MVC, MVP, and MVVM design patterns on Android

MVC design pattern

In the MVC design pattern, it divides the components into three different categories, Model, View, and Controller. You might see the user interaction would be directly on the Controller.



The Model would be the data model to store related data to display. It represents a collection of classes that results either from business logic or data received from outside. In this collection of data classes, they describe the business rules and show how to manipulate and change.


The View represents the UIs, which shows on the screen. It usually comes from XML or native Android views. In the MVC pattern, View usually monitors the changes of the data model and reflects these changes, for example, change the display content, change the boundary of view components based on different situations.


The Controller is in charge of processing user interactions. It usually passes the user requests to View to generate correct results and save to Model. In the meantime, it triggers the data update from the Model to View.

In Android, the MVC design pattern is prevalent and would be this first recommendation for the beginner. The pro would be that you can write the business logic into Controllers along with related Data Model to control the specific View components directly. It would be very convenient to see everything in the same place, but the drawback would be the Controllers become too large to maintain.

MVP design pattern

To solve some drawbacks in the MVC pattern, for example, hard to write the test cases, the super large controller code, the MVP comes up, and try to bring a new relationship between Model, View, and Controller. It derives from the MVC design pattern, where it replaces the Controller by the Presenter. This pattern divides the whole application into three major parts.



The Model is almost the same as the Model in the MVC design pattern. It represents a set of data classes where you can save and manipulate the results from user interactions. In the meantime, you can also define the business rules or the related actions in the Model.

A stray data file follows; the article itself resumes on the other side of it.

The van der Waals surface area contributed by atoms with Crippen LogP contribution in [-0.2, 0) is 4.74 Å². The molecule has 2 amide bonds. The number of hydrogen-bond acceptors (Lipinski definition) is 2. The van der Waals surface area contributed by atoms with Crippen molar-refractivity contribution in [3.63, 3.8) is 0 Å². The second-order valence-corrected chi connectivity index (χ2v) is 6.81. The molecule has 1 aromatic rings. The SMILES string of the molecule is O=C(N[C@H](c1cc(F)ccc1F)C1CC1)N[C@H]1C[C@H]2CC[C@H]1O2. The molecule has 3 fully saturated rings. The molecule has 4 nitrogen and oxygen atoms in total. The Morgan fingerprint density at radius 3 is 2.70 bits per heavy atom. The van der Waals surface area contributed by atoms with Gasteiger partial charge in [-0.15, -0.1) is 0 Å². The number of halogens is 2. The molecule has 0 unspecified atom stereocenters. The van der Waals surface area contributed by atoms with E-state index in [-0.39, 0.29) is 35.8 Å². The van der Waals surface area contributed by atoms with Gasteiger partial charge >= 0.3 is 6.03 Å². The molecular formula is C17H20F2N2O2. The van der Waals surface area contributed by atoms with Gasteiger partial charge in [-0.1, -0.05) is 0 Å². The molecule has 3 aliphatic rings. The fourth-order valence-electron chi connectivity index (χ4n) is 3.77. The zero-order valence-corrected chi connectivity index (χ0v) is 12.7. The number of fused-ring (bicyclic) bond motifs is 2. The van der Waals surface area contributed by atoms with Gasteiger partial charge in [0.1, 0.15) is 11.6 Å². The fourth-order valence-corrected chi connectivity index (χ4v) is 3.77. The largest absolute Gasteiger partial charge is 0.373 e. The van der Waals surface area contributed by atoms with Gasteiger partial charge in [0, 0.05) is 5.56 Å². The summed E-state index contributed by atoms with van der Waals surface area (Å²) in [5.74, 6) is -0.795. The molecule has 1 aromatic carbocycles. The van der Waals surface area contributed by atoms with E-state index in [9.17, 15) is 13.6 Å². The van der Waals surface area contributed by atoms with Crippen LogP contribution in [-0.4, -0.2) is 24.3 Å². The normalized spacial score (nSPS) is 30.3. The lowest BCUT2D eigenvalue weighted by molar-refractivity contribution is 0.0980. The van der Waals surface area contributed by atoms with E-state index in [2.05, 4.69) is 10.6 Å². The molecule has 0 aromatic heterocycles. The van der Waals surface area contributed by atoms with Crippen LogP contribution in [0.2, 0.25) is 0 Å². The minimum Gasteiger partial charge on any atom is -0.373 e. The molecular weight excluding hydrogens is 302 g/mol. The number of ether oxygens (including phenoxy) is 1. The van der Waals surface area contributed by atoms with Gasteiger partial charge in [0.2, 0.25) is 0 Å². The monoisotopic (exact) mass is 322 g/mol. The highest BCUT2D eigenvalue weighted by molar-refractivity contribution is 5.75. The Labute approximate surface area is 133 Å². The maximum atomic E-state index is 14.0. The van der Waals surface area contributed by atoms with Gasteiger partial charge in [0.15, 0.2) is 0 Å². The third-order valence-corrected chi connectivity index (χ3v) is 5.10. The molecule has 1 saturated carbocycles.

The View components come from XML or native Android UI components, for example, Activities, Fragments, and Views. In the View component, it doesn’t contain any operation logic. It’s only responsible for showing the data from the Model.


The Presenter would be the bridge between the View and the Model. When a View receives the user interactions, it passes the request to the Presenter via a pre-defined interface in the Contract. After receiving the request from the View, the Presenter would process the request and save the final result into the Model. In the meantime, once a Model changes, it would notice the Presenter. Then the Presenter would also pass the changes to the View for rendering. The pro part of MVP design pattern is pretty obvious. Because of isolation between View and the Model by the Presenter, you can easily create a mock instance for the View and the Model. You can also easily create unit tests for these components. Due to the interface definitions, you can easily replace the different implementation of these three components. The biggest drawback is that a Presenter would become too complicated because of the increase in business logic. That would be a cost to maintain a complicated Presenter.

MVVM design pattern

What problem does the MVVM design pattern try to solve, which we encounter in the MVP design pattern? The answer would be the tight coupling. You might see the relationship diagram above, which shows that every activity/fragment would have its presenter. When the complexity of a View rises, then the Presenter would become more complicated and harder handling.

Back to the MVVM, Google has officially listed this as a recommendation architecture for the developers. Check the model diagram below.



The Model concept here is the same as in MVC and MVP models.


The View concept here is the same as in MVC and MVP models.

View Model

What does a View Model do? It maintains the state for Views, which needs to change the content display based on the state change. There is a multiple to one relationship between View and ViewModel. It doesn’t like the MVP model. In the MVP model, every view (activity/fragment/view) should have its presenter. This hard binding relationship would cause a little bit harder for writing the unit tests. But in the MVVM, that’s no longer an issue because you can use subscription to get data from the View Model. So, the MVVM provides an optimized observer pattern for the developers.

That’s the very high-level overview of these three patterns. Happy coding, enjoy!


[1]ViewModel Overview | Android Developers
[2]Why to choose MVVM over MVP — Android Architecture - AndroidPub